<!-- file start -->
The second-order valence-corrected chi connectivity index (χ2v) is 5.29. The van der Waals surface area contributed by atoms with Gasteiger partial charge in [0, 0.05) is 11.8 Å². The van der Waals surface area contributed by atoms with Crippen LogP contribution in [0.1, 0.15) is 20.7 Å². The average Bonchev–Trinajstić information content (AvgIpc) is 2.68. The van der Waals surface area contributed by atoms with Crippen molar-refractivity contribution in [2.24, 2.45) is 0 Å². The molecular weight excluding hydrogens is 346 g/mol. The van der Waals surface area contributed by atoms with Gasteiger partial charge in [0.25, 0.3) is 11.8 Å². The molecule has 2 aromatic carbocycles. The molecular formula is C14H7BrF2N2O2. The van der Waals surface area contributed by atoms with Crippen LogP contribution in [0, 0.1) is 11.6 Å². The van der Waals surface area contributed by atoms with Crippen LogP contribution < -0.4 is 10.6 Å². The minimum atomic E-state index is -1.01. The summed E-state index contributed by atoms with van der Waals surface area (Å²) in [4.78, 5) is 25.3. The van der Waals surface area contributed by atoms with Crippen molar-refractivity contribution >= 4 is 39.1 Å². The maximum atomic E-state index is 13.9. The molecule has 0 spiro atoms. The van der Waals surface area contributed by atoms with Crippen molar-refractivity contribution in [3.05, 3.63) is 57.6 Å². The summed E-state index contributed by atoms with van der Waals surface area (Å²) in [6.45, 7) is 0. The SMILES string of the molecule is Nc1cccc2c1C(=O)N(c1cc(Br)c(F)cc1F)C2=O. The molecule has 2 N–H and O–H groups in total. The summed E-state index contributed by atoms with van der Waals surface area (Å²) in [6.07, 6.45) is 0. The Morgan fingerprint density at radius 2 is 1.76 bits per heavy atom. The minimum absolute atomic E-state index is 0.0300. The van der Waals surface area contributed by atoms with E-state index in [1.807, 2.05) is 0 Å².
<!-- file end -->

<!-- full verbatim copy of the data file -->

The second-order valence-corrected chi connectivity index (χ2v) is 5.29. The van der Waals surface area contributed by atoms with Gasteiger partial charge in [0, 0.05) is 11.8 Å². The van der Waals surface area contributed by atoms with Crippen LogP contribution in [0.1, 0.15) is 20.7 Å². The average Bonchev–Trinajstić information content (AvgIpc) is 2.68. The van der Waals surface area contributed by atoms with Crippen molar-refractivity contribution in [2.24, 2.45) is 0 Å². The molecular weight excluding hydrogens is 346 g/mol. The van der Waals surface area contributed by atoms with Gasteiger partial charge in [0.25, 0.3) is 11.8 Å². The molecule has 2 aromatic carbocycles. The molecular formula is C14H7BrF2N2O2. The van der Waals surface area contributed by atoms with Crippen LogP contribution in [0, 0.1) is 11.6 Å². The van der Waals surface area contributed by atoms with Crippen LogP contribution < -0.4 is 10.6 Å². The minimum atomic E-state index is -1.01. The summed E-state index contributed by atoms with van der Waals surface area (Å²) in [4.78, 5) is 25.3. The van der Waals surface area contributed by atoms with Crippen molar-refractivity contribution >= 4 is 39.1 Å². The maximum atomic E-state index is 13.9. The molecule has 0 spiro atoms. The van der Waals surface area contributed by atoms with Crippen molar-refractivity contribution in [3.05, 3.63) is 57.6 Å². The summed E-state index contributed by atoms with van der Waals surface area (Å²) in [6.45, 7) is 0. The SMILES string of the molecule is Nc1cccc2c1C(=O)N(c1cc(Br)c(F)cc1F)C2=O. The molecule has 2 N–H and O–H groups in total. The summed E-state index contributed by atoms with van der Waals surface area (Å²) in [6.07, 6.45) is 0. The Morgan fingerprint density at radius 2 is 1.76 bits per heavy atom. The minimum absolute atomic E-state index is 0.0300. The van der Waals surface area contributed by atoms with E-state index in [1.807, 2.05) is 0 Å².